Article written by: Audrey J. Bone (Bayer CropScience), Larry Brewer, Cliff Habig (Compliance Services International), Steve L. Levine (Bayer CropScience), Dwayne R. J. Moore (Intrinsik Ltd), and Stephanie Plautz (BASF Corporation)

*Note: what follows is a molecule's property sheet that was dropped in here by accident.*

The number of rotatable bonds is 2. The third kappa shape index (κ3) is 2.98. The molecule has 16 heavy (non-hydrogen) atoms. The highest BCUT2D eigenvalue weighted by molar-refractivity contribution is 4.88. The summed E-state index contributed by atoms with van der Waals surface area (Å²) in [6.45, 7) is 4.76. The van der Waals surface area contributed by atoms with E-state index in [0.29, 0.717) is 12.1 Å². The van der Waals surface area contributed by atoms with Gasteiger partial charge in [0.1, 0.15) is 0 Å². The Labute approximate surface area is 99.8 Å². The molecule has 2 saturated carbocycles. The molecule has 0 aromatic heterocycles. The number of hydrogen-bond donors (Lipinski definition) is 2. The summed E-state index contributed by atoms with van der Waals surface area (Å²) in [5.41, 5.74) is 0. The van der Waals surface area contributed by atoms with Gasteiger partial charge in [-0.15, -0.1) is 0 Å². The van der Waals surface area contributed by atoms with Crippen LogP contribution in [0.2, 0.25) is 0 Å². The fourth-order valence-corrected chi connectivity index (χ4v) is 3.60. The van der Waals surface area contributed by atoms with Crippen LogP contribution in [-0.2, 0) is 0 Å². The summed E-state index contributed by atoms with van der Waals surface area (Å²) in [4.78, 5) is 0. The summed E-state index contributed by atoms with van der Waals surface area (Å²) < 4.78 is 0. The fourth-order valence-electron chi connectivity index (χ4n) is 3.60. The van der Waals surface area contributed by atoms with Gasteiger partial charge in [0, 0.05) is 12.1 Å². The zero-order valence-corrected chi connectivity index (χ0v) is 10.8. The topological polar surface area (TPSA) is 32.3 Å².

The United States Environmental Protection Agency (USEPA) has long required both avian sub-acute dietary and acute oral studies to inform risk assessments for pesticides. Recently, the USEPA collaborated with People for the Ethical Treatment of Animals to determine whether the results of the acute oral avian toxicity test or the sub-acute dietary toxicity test consistently generated the greatest risk predictions in USEPA tier 1 assessments for pesticides first registered between 1998 and 2017. Their study concluded that in 99% of the cases, risk conclusions were driven by the acute oral study (OPPTS 850.2100, OCSPP 850.2100, or similar) because using these data results in higher risk quotients than sub-acute dietary data. Shortly after publishing these results, the USEPA released a formal memorandum providing guidance for waiving the sub-acute dietary study for most pesticides. The USEPA will, however, retain the option to require sub-acute dietary studies for pesticides with certain chemical properties. However, as the avian sub-acute dietary study has an exposure regimen that is often more representative of how birds are exposed to pesticides under actual use conditions than does the acute oral study (i.e., as part of a dietary item eaten over the course of a day and not a bolus dose), this study can provide useful context for risk assessment on a case-by-case basis. Decision criteria are needed to determine a path forward that both minimizes vertebrate animal testing and positions the avian sub-acute dietary data as an option for risk refinement. Decision criteria are proposed here with recommendations for refining the design of avian sub-acute dietary studies to ensure that the data generated are optimized to support a science-based acute avian risk assessment, supported by a case study demonstrating when and how sub-acute dietary studies may be used in a higher-tier risk assessment. To read the article, click here.